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Hussar! 2019
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Brief History of the Royal Gloucestershire Hussars

Raised in 1795 following William Pitt's 1794 order to raise volunteer bodies of men to defend Great Britain, through various re-organisations, the Royal Gloucestershire Hussars remain today on the establishment of the Territorial Army as C (RGH) Sqn Royal Wessex Yeomanry. The current role is to provide Tank Replacement Crew for the Challenger 2 Main Battle Tank, as well as supporting the Regular Army on current operations. In recent years serving soldiers have served in Bosina, Kosvo, Iraq and Afghanistan.

History, Formation and early years

In 1795 Captain Powell Snell raised the First Troop of Gloucestershire Gentleman and Yeomanry at the Plough Inn in Cheltenham. The Plough Inn now forms part of the Regent Shopping Arcade and a plaque commerating the raising of the first troop is on the wall to the main entrance of the Arcade.
By 1797, troops had been raised at Minchinhampton, Wotton Under Edge, Stow on the Wold, Henbury, Bristol, and Gloucester. In 1798 Stroud had also raised a troop. Following the 1802 Peace of Amiens, all except the Cheltenham Troop under Major Snell were disbanded.
Following the end of the Napoleonic Wars, all Yeomanry Troops were disbanded, either voluntarily or by order, in 1827. In 1830, responding to unrest amongst agricultural workers, Yeomanry Troops were raised again. The First Troop was established by Mr Codrington of Dodington Park, quickly followed by troops from Fairford, Cirencester, Stroud, Tetbury, Gloucester, and Bristol. In 1834 the captains of all Gloucestershire troops met in Petty France (A46 near to the village of Badminton) and combined to form one regiment, known as the Gloucestershire Yeomanry Cavalry. The Marquis of Worcester was appointed as the first Commanding Officer and the band was established.

Boer War

In 1900 123 members of the RGH under Capt WH Playne left for Cape Town, forming C Coy 1 Bn Imperial Yeomanry.

The Great War

On 15 April 1915 the RGH sailed to Egypt on board the SS Minneapolis, disembarking in Alexandria on 24 April, and making camp at Chatby Beach. On 11 August, the RGH received orders to embark for Gallipoli, less four officers and 100 other ranks who remained to tend the horses. They dis-embarked at Suvla Bay and were brigaded in 1st South Midland Brigade as part of the British 2nd Mounted Division. On return to Egypt, they took part in many of the battles that formed the Sinai and Palestine Campaign, primarily as part of the Imperial Mounted Division. As part of the Imperial Mounted Division, the RGH would have been present at the Battle of Beersheba.
During The Great War the RGH were placed under command of the following formations:
1st South Midland Brigade, British 2nd Mounted Division (Gallipoli only)
5th Mounted (Yeomanry) Brigade, Imperial Mounted Division

Following the Regiments World War I service a memorial was erected on College Green next to the city's cathedral to remember those soldiers who did not return.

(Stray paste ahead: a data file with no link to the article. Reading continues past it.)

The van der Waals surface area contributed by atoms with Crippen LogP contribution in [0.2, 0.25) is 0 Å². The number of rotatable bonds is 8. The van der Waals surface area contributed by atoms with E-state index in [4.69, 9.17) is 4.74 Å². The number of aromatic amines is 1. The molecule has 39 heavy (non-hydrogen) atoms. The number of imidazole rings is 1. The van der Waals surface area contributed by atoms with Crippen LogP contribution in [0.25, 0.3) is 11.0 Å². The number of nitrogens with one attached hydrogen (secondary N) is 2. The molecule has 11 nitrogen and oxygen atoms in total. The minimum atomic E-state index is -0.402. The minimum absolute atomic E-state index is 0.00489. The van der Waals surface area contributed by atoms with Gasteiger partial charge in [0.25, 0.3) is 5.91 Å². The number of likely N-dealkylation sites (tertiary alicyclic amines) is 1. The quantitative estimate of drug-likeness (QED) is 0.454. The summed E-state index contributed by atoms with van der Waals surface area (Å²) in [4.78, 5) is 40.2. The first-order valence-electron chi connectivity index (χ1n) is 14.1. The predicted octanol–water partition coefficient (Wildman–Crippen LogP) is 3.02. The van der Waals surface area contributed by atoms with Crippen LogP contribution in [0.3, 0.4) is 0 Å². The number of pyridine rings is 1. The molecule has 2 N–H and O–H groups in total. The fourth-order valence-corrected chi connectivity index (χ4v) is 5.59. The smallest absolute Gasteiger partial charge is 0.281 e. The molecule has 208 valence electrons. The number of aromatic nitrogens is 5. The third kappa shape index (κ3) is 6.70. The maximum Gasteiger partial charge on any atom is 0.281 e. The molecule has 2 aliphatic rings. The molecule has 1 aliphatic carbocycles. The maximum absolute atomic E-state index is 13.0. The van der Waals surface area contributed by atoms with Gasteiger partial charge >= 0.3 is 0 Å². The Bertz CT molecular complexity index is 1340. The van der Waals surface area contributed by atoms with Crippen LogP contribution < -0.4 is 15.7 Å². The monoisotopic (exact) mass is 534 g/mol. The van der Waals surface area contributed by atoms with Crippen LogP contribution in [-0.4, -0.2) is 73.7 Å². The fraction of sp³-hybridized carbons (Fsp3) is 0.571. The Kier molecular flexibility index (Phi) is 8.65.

The Second World War

During the Second World War three lines of RGH existed.

1st RGH guarded the South West of England after Dunkirk. Due to leave for Africa as part of British 6th Armoured Division, a last minute change saw the line spend the majority of the war as a UK Defence / Training regiment.
After VJ Day 1st RGH were sent to Austria and took part in the Musical Ride at the Schönbrunn Palace in Vienna.

2nd RGH
reached Egypt in October 1941 as part of British 22nd Armoured Brigade. The unit took part in many of the key battles in Operation Crusader. In subsequent engagements the RGH suffered many casualties and was re-equipped on two occasions. 2nd RGH fought its final action at Battle of Alam el Halfa, on 31 August to 5 September 1942. Expecting to be re-equipped the regiment was instead disbanded with 'F', 'G' and 'H' Squadrons transferred to the 4th Hussars, Royal Wiltshire Yeomanry and the 8th Hussars respectively. HQ Squadron was divided and sent to the 5th Royal Tank Regiment and the 3rd Hussars.

3rd RGH
, consisting of the equivalent of a single troop of one officer and 30 men, was at various times either a training 'regiment', a trials unit or a decoy unit.

Late 20th Century

In keeping with many Territorial Army units, the RGH was reduced to a cadre of 3 officers and 4 NCOs between 1969 and 1971. In 1971 when the Territorial Army was raised again, three squadrons form part of the newly formed Wessex Yeomanry, which was granted Royal in 1977.

Battle honours

The current Guidon was presented to the RGH by Col the Duke of Beaufort, representing HM The Queen at Badminton House in 27 May 1962. The Guidon, which is still paraded by the current serving Squadron, contains the following honours:

Boer War
1. South Africa 1900-01

The Great War
1. Suvla; 2. Scimitar Hill; 3. Gallipoli 1915; 4. Rumani; 5. Rafah; 6. Egypt 1915-17; 7. Gaza; 8. El Mughar;
9. Nebi Samwil; 10. Jerusalem; 11. Megiddo; 12. Sharon; 13. Damascus; 14. Palestine 1917-18

The Second World War

1. Tobruk 1941; 2. Gubi; 3. Sidi Rezegh '41; 4. Chor es Sufan; 5. Gazala; 6. Bir el Aslagh; 7. Cauldron;
8. Alam el Halfa; 9. West Point 23; 10. North Africa 1941-42

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